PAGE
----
Last Friday, a gas leak from an underwater pipeline sparked an impressive blaze at the surface of the ocean west of the Yucatan peninsula in Mexico. The company pipeline belongs to the State-owned oil company of Mexico. If Pemex is to blame for the disaster, the banks and investors backing the oil company must also be held accountable. Among them : HSBC and JP Morgan Chase, two banks under public scrutiny ahead of COP 26 in Glasgow.

Pemex, a major polluter

In 2019, The Guardian ranked Pemex in the top 20 oil and gas companies with the highest carbon footprint in the world and clearly, the company has no plan for that to change : in fact the Banking on Climate Chaos report lists Pemex in the top 30 oil and gas companies with plans to expand production and tap into new reserves by 2050. If Pemex sticks to its current plans, the company would contribute to the emission of another 2,385 tons of CO2 emissions by 2050, i.e. five times the CO2 emissions of a country like Mexico (estimate based Mexico’s 2018 CO2 emissions).

To make things worse, ¾ of Pemex’s production is offshore. It is highly likely the company will remain a key player of the offshore industry given its current offshore reserves under production (around 8 billion barils) and projections for expansion (around 5.7 billion barils until 2050).

Banks and investors supporting Pemex

Given the company is State-owned, Pemex does not have private shareholders However, investors and banks across the world are backing Pemex through loans, underwriting or bondholding. According to the Banking On Climate Chaos 2021, Pemex has received 55 billion dollars in financing for its carbon intensive activities from 2016 to 2020. The number 1 bank supporting Pemex is HSBC with 6,3 billion dollars. Followed closely by JP Morgan Chase, champion of the fossil fuel bank league for a few years now. BBVA, Bank of America, Japanese bank Mizuho, Citi, SMBC, Santander, French BNP banks Paribas and Crédit Agricole have all extensively backed Pemex in recent years.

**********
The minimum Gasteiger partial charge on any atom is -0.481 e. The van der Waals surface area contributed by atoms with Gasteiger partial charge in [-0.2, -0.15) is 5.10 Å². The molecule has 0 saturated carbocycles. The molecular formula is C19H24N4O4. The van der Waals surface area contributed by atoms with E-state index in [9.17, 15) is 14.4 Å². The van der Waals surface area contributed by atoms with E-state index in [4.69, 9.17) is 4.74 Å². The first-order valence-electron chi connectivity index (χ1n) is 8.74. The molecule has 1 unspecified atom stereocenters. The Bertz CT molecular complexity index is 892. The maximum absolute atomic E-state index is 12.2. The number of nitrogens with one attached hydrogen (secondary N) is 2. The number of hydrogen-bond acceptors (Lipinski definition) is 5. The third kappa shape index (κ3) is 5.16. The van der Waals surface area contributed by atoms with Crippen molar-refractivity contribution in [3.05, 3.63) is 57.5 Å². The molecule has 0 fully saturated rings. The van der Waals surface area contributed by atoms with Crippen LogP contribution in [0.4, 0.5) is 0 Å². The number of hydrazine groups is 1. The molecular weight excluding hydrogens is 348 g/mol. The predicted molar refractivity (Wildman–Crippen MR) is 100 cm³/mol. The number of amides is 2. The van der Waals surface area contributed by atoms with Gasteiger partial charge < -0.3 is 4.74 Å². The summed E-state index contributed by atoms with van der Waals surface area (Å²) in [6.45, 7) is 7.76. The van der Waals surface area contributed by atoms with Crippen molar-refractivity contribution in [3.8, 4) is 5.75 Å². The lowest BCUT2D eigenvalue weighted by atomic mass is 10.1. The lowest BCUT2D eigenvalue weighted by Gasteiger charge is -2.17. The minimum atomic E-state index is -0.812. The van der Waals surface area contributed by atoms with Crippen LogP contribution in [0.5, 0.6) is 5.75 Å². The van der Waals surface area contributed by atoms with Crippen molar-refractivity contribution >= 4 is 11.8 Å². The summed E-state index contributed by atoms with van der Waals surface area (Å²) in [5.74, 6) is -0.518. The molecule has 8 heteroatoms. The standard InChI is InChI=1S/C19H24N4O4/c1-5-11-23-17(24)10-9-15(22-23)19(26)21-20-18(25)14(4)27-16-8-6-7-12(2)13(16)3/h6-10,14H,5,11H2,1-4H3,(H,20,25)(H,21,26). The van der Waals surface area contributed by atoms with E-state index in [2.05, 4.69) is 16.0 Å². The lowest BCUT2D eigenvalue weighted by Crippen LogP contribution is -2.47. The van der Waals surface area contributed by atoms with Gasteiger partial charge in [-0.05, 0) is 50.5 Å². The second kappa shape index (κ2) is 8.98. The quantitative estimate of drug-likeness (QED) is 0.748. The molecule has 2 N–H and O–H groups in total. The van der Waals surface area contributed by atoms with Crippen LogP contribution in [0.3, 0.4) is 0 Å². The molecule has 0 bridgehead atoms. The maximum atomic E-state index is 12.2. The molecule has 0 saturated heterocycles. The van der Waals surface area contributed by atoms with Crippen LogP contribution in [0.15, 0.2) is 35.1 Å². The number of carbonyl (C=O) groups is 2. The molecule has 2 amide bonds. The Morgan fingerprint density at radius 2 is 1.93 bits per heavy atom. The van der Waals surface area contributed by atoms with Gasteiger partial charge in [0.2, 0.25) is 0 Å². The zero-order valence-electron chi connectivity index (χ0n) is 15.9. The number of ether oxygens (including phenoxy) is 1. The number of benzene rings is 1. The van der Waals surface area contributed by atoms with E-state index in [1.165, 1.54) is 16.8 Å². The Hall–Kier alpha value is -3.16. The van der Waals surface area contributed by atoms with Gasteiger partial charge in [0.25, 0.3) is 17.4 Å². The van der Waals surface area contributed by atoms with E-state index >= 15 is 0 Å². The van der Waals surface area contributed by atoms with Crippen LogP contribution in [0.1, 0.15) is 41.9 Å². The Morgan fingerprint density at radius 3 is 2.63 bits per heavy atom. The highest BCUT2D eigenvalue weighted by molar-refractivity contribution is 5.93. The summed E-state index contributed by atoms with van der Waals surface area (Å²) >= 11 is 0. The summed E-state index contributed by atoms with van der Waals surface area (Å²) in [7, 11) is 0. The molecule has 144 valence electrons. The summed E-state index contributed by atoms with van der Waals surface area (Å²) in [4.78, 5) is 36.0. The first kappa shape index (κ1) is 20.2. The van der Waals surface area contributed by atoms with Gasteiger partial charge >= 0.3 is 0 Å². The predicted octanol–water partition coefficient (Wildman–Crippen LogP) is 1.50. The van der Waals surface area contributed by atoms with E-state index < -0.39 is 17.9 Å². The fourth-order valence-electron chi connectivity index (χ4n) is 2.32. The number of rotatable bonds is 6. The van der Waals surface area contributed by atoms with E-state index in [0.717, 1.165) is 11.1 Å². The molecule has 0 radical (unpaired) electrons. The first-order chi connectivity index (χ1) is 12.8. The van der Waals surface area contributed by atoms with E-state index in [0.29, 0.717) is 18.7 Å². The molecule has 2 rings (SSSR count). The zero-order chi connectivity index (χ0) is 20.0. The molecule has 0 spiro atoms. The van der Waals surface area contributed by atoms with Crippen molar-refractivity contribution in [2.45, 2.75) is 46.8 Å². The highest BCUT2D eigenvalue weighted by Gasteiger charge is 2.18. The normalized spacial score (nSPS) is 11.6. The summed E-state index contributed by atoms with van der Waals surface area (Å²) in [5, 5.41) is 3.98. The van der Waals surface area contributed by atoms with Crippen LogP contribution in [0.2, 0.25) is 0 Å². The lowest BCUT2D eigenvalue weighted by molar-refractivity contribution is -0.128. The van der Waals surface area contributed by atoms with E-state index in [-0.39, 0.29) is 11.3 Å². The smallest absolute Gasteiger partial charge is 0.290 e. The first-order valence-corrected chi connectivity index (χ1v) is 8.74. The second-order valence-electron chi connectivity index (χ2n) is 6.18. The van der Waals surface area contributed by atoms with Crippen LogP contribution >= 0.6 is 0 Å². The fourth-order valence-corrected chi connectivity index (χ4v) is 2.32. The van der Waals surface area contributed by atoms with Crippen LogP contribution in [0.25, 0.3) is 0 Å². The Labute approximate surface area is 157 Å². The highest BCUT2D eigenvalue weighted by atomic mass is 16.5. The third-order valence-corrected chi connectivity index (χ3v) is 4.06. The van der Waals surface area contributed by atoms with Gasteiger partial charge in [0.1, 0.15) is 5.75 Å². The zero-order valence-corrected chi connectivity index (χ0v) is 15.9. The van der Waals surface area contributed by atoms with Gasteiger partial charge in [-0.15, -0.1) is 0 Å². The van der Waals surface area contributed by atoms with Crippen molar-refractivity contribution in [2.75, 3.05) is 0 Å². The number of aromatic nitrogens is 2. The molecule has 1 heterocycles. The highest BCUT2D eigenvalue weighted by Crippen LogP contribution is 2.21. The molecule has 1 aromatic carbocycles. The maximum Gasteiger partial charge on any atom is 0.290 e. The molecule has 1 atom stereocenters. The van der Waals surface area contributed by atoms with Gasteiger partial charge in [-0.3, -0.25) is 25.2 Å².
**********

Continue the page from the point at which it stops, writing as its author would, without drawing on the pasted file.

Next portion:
According to Bloomberg financial data, the top investors include AM Fidelity Manager Investment (FMR LLC) with more than 5 billion dollars in bonds, insurer Allianz SE holding more than 3 billion dollars, followed by BlackRock, Dodge, Capital Group, and Prudential Financial Inc each holding 1,5 billion USD in bonds. Two French financiers rank among the 10 biggest Pemex investors: Crédit Agricole/Amundi (720 millions USD) and Carmignac (more than 500 millions USD).

Offshore drilling: more environmental disasters in the making? 

The latest International Energy Agency net zero scenario stresses the need to stop investing in new oil and gas projects and to start phasing down oil and gas production. The Pemex disaster is a timely reminder that offshore drilling should be on top of the list, starting with ultra deep offshore drilling.

Offshore drilling risks increase with depth. The Ku Maloop Zaap platform and pipeline implicated in the Pemex leak and fire are “only” 100 meters below sea level and still required a complex five hour intervention as well as huge volumes of water and azote to extinguish the fire. Although the Mexican oil security department has stated that to date, there are no spills, there is still no clarity regarding how the leak was stopped and the environmental impact of the accident. After the Deepwater Horizon accident in the same area, the leak was ongoing for some time after the fire was put out. Seven million litres of toxic dispersant were injected to reduce the risk of an oil spill forming at the surface of the water but with very damaging effects on the coral reefs across the Gulf of Mexico.

This is of particular concern as the offshore industry is increasingly looking to drill 1500 meters deep and beyond, despite evidence that the risk of an industrial accident increases by 8.5% with every 30 meters of depth. As the platforms get moved further away from the coasts, the lapse of time for reaction increases and the means of intervention lessen. Also, the extreme temperatures and pressure at such depths make it more challenging to intervene.

It is critical that the financial sector commit seriously to phasing down oil and gas production instead of encouraging further and riskier developments. Pemex is definitely not the only oil and gas company putting the climate and ecosystems at risk. Banks, insurers and investors must come to COP 26 in Glasgow with pledges to end all support to oil and gas expansion and to the sectors concentrating all the ESG risks: ultra deep and Arctic drillings, tar sands, shale oil and gas.

Find out more :